• Speech sounds muffled and dull after you leave the loud environment

    • You experience ringing in the ears (tinnitus) after leaving the noisy environment

Guitar player cupping ear to listenTrumpet player with hearing protection


Loud Environment Tips

  • Set up a listening environment with hearing protection in mind.​

    • Equipment: Use noise-canceling and/or output limiting headphones or earbuds.

    • Environment: Set up the listening environment for success. This may include using heavy curtains and carpet to help dampen extraneous sounds or unhealthy noise levels.

    • Duration: Noise exposure can add up over many hours and years before becoming noticeable as hearing loss. Take precautions before irreversible damage is done. Build in quiet times during each day. 

    • Volume: When making music (alone or in an ensemble), be mindful of the sound level of your instrument, surrounding instruments, and the environment. 

      Earplug comparison pg 1
  • Use earplugs at live concerts or in other loud environments.

    • ​There are many different types of earplugs, each designed for different listening needs and physical fit. Make an appointment with an audiologist to discuss hearing protection that is right for you. Three common kinds of earplugs for musicians include:

      • Universal fit musicians' earplugs: Universal fit musicians' earplugs cost between $15 - $50, more than standard plugs from the drug store, but music sounds much better. The quality of the sound filter affects the price. These are sometimes called musicians' earplugs, filtered earplugs, ER-20 high-fidelity, or musicians' hearing protection.

        • Musicians’ earplugs lower all frequencies a small amount and equally. Thus, speech and music are clear, but the loud sounds are less likely to cause damage. 
      • Custom fit musicians' earplugs: These protective devices cost more ($100 - $200) but are custom fit for your ears. These are generally regarded as the most comfortable and best listening experience for musicians. They are also very durable. One pair can save your hearing for a lifetime!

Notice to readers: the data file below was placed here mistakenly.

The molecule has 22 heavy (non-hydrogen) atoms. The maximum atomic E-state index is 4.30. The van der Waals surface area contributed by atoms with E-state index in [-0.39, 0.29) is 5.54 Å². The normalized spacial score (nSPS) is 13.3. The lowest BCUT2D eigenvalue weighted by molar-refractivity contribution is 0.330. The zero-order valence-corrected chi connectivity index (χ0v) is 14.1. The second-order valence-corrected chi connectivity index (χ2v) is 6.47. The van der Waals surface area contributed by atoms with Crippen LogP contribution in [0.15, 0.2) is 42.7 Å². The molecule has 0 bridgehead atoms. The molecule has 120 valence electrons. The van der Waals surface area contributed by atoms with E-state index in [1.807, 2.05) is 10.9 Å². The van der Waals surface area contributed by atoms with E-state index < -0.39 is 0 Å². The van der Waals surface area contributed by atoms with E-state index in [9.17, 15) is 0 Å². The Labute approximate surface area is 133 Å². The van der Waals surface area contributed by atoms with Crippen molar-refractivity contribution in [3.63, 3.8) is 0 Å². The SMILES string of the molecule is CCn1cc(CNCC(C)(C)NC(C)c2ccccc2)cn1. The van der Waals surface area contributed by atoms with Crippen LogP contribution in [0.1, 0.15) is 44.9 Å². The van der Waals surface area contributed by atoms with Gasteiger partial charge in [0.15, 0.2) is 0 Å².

• Foam earplugs: These can protect your ears as well and are very cost effective. However, they will negatively impact the sound quality of music. These are best used when you want to cut out as much sound as possible, for example when you are mowing the lawn, or using power tools or heavy equipment. 

  • Have the hearing protection checked by an audiologist: Audiologists can check the attenuation and fit of the earplugs, as well as test them at the volume level you usually listen to your music. This can help determine if your earplugs are truly protecting your hearing.​

  • Have quiet time: Moderation is key. After being exposed to a loud sound such as mowing the lawn or a concert, allow the ear to heal and “reset” by providing 16-18 hours of quiet and low levels of sound. Don’t go to two loud concerts in a row!



Click here for more information on music-induced hearing loss. Click here for more information on music making and hearing loss. Click here for information on musician health and safety. There is additional information on sound awareness and safety at the UI-SAFE Facebook page here.